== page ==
The Equal Employment Opportunity Commission (EEOC) recently unveiled a 95-page report that highlights a mix of strategies that employers can use to prevent and put a stop to workplace harassment.
The report is the work of a 16-member task force representing academics, attorneys, members of employer and employee advocacy groups and union representatives who toiled away for 18 months to develop the guidance.
Some of the best strategies highlighted in the new report include the following:
- Start at the top.In order to create a workplace culture and environment in which harassment isn’t tolerated, you must start at the very top of the organization and allow it to trickle down to all levels and all positions within the company.
- Watch out for the legal liability.Previously, many anti-harassment training programs have failed as a prevention tool because it has been too focused on simply avoiding legal liability as opposed to actually solving the problem at hand.
- Don’t be a copycat. Just because a particular training program worked for one employer, doesn’t mean it’s right for your company. According to research, training is most effective when it is tailored to your unique organizational structure and needs.
- Conduct “bystander intervention” training.This type of training empowers co-workers to intervene when they witness harassing behavior, and it gives them tools with which to intervene. This strategy has been used with much success on college campuses and is expected to be just as successful in the corporate environment.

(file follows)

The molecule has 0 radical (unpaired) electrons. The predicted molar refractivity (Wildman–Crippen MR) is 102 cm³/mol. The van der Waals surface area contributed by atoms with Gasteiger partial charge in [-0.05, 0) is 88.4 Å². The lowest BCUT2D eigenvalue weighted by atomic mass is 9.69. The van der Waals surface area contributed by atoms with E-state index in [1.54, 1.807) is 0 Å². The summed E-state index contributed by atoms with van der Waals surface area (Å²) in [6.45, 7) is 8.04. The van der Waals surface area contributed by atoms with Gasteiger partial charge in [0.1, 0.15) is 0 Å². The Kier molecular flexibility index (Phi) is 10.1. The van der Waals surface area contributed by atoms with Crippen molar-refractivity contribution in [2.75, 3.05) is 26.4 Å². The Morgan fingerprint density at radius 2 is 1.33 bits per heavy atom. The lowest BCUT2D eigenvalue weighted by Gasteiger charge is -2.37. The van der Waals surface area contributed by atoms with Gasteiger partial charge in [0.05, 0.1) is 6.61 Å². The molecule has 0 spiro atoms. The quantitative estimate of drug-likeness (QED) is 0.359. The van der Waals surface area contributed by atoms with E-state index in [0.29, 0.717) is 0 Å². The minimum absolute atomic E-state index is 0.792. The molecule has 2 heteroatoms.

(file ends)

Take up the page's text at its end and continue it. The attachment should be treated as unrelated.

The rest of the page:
- Conduct workplace civility training.Rather than give employees a laundry list focusing on what not to do, let your training focus on promoting respect and civility in the workplace.
- Make it clear how to report/complain.Make sure your anti-harassment policy, and specifically how to report an incident of harassment, is clearly communicated to employees and be sure to provide frequent reminders of this reporting system.
- Offer multiple points of contact.Following on from the above idea, make sure that workers have a range of methods and points of contact they can use to report offensive behavior. In the event that a supervisor is the harasser, this gives an employee a number of options to still report the behavior.
- Check the system.Regularly test your reporting system to determine how well it works and how seriously managers treat complaints.
- Hold managers accountable.Include in your performance reviews and metrics a measure of how well managers/upper level management handle and respond to workplace harassment/complaints to further underscore the importance of the reporting system.
- Get data.Conduct regular employee surveys to assess the extent to which harassment is affecting your organization and take steps as needed to remedy the situation.